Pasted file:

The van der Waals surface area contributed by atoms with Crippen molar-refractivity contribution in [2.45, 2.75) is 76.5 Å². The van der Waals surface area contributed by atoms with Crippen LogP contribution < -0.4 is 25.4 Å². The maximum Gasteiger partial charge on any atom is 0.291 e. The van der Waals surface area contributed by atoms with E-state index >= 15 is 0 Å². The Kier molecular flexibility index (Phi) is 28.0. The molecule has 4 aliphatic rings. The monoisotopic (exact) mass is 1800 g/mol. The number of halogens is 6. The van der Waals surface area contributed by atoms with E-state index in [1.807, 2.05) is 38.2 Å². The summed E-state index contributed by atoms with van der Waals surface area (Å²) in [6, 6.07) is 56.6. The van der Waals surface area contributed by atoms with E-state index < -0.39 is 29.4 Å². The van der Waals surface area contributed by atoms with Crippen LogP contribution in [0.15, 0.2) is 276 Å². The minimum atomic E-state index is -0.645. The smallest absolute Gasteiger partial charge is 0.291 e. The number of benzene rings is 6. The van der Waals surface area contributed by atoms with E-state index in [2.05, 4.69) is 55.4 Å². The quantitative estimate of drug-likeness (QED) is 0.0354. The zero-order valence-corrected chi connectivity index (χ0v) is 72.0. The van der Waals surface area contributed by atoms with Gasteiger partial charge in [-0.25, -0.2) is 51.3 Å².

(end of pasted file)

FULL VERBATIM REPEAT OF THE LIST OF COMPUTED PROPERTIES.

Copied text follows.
The van der Waals surface area contributed by atoms with Crippen molar-refractivity contribution in [2.45, 2.75) is 76.5 Å². The van der Waals surface area contributed by atoms with Crippen LogP contribution < -0.4 is 25.4 Å². The maximum Gasteiger partial charge on any atom is 0.291 e. The van der Waals surface area contributed by atoms with E-state index >= 15 is 0 Å². The Kier molecular flexibility index (Phi) is 28.0. The molecule has 4 aliphatic rings. The monoisotopic (exact) mass is 1800 g/mol. The number of halogens is 6. The van der Waals surface area contributed by atoms with E-state index in [1.807, 2.05) is 38.2 Å². The summed E-state index contributed by atoms with van der Waals surface area (Å²) in [6, 6.07) is 56.6. The van der Waals surface area contributed by atoms with E-state index < -0.39 is 29.4 Å². The van der Waals surface area contributed by atoms with Crippen LogP contribution in [0.15, 0.2) is 276 Å². The minimum atomic E-state index is -0.645. The smallest absolute Gasteiger partial charge is 0.291 e. The number of benzene rings is 6. The van der Waals surface area contributed by atoms with E-state index in [2.05, 4.69) is 55.4 Å². The quantitative estimate of drug-likeness (QED) is 0.0354. The zero-order valence-corrected chi connectivity index (χ0v) is 72.0. The van der Waals surface area contributed by atoms with Gasteiger partial charge in [-0.25, -0.2) is 51.3 Å².